Driven OD Finds Managing Three Locations a Fun Challenge

Business aspect of having three corporate leases is as attractive as patient care

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When Gail Galantuomini, OD, graduated from Southern California College of Optometry, she took what was considered a fairly traditional path: she returned to her hometown—Reno, Nevada—and opened a private practice. A few years later, a colleague in Las Vegas who had a lease arrangement with two Eyeglass World locations asked her if she would help him out there. “Monday through Thursday, I worked in my own Reno practice and then I’d fly to Las Vegas and work for him every Friday, Saturday and Sunday,” she says. She kept up that pace for two years.

When that doctor left, she was offered the two leases. “Eventually, I sold my private practice and moved to Las Vegas,” she says. “I decided to make these practices my whole commitment from that point forward.” In 2007, Eyeglass World opened a third location in town, and she took on the lease for that office, too.


National Vision, Inc., took ownership of the Eyeglass World brand in January 2008, and Dr. Galantuomini says that she has been delighted with the dedication that the company shows to doctors. “A group of representatives came out and took me to dinner recently to celebrate my 20 years with Eyeglass World,” she says. That’s a small thing, but it reflects the leadership’s acknowledgment about the importance of the optometrist, she says.

“There’s nothing that I did in my private practice that I don’t do here, except sell eyeglasses,” she says. “I love this arrangement because I truly enjoy both providing eye care and managing a business.” In fact, if the company were to open new stores in the Las Vegas market, she’d be first in line to ask for the leases, she says. While there are some economies of scale with running three practices, Dr. Galantuomini does look at them as primarily individual—each with its core group of doctors and staff. As part of the lease agreement, National Vision provides the major equipment for the exam lane, but all aspects related to practice management and patient care—from hiring optometrists, the phone systems and electronic health records (EHR) to management of the schedule—fall under her oversight.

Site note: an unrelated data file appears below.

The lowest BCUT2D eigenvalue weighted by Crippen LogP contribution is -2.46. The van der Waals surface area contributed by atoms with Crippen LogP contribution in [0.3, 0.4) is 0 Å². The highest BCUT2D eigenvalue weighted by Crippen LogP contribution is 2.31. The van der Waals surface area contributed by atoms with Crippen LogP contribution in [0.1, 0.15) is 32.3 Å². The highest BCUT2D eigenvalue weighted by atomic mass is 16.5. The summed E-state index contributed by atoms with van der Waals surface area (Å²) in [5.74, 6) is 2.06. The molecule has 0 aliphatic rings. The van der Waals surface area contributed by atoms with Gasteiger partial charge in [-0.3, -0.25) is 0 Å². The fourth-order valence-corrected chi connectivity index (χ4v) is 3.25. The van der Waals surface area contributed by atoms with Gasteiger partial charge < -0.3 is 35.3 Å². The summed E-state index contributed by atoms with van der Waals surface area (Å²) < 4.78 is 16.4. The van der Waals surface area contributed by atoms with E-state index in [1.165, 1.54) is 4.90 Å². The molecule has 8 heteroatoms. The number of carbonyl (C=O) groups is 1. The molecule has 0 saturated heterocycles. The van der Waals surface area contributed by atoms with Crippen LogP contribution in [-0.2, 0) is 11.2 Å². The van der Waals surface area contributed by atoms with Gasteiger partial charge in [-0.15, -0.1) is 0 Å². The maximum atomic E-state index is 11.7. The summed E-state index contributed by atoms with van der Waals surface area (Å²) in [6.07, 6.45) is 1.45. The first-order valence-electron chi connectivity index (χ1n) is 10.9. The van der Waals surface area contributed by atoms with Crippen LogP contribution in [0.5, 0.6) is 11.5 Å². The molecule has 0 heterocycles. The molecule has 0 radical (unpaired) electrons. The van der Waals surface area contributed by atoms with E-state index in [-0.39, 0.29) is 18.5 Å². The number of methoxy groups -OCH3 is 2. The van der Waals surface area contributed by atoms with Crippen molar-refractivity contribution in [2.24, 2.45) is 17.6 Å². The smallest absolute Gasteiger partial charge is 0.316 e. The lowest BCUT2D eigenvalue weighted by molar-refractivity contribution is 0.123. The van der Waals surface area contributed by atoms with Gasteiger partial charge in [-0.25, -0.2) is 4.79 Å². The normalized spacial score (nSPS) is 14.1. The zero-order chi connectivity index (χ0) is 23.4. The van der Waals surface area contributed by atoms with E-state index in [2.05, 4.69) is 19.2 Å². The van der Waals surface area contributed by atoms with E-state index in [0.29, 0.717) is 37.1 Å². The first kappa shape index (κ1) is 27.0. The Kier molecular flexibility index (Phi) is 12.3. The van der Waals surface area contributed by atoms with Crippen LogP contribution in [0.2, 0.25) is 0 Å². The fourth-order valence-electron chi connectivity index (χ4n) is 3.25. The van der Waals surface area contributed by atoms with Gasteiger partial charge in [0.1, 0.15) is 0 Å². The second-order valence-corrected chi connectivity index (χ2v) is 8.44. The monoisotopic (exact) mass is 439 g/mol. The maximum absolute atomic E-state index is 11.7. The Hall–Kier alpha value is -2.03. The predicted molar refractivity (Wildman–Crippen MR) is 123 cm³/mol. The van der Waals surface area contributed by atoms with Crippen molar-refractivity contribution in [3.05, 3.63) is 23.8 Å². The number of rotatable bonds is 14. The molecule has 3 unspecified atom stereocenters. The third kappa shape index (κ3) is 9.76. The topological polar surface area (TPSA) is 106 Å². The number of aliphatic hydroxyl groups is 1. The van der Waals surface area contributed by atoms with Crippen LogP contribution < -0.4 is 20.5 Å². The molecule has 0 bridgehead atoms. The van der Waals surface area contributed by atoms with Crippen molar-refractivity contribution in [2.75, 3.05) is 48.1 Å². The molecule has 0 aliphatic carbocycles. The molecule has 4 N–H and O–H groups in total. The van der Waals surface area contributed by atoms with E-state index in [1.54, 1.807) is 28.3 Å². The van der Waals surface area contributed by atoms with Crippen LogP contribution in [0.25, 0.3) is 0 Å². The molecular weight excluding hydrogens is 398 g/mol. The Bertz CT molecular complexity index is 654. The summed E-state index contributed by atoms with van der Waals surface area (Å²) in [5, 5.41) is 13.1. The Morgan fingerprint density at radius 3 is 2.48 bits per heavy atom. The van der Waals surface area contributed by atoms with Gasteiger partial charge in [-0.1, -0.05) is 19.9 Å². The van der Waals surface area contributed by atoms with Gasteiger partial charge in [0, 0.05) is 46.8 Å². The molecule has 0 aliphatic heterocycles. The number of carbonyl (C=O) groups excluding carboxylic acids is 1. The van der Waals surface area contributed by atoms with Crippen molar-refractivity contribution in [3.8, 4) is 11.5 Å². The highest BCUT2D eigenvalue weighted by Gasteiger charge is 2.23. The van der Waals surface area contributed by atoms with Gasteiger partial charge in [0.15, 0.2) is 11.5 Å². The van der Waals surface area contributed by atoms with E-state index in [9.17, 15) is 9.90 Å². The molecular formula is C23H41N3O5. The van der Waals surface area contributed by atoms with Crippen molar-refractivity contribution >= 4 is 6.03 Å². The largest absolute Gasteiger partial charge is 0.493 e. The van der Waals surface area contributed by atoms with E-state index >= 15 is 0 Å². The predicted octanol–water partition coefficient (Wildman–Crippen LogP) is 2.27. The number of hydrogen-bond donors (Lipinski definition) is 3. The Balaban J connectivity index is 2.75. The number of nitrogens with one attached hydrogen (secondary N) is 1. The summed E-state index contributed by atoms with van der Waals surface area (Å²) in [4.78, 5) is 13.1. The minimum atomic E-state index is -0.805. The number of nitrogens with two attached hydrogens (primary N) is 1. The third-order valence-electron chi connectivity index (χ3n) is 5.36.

Indeed, much of that modernization was her initiative when she took over the leases. “The previous doctor handwrote everything, including HCFA forms. In my private practice, I had used an EHR system, so I brought computerization in right away,” she says.

Many of the staff members made the move with her, and she says that their continuity made the transition seamless. “Patients knew me, too; they’d seen me there for the past two years,” Dr. Galantuomini says.

What hasn’t changed is the accessibility that the Eyeglass World locations provide. Open six days a week, Eyeglass World draws patients in with its convenience, ease and affordability. To make sure that she can see those who come in, she keeps slots open on the daily calendar for walk-ins. “We always fill those slots,” she says, and that might be one of the most notable differences between her work here and her private practice. “We try to accommodate everyone who comes in,” she says.

That includes a number of patients who are drawn by Eyeglass World’s retail promotions and advertising who find that they have an expired prescription or need an eye exam. If they choose to come to her practice for those professional services, she wants to help them get what they need conveniently. “It’s a benefit to patients to be able to have their eyes examined and order their contact lenses from my practice or their eyeglasses from Eyeglass World, all in the same visit. While the retail store and my practices are separate businesses, I know that it’s good for the store when I can update a patient’s prescription. And it’s good for my business when Eyeglass World advertising makes people think about their eye care needs. All in all, this lease arrangement with National Vision fulfills all my goals as an optometrist.”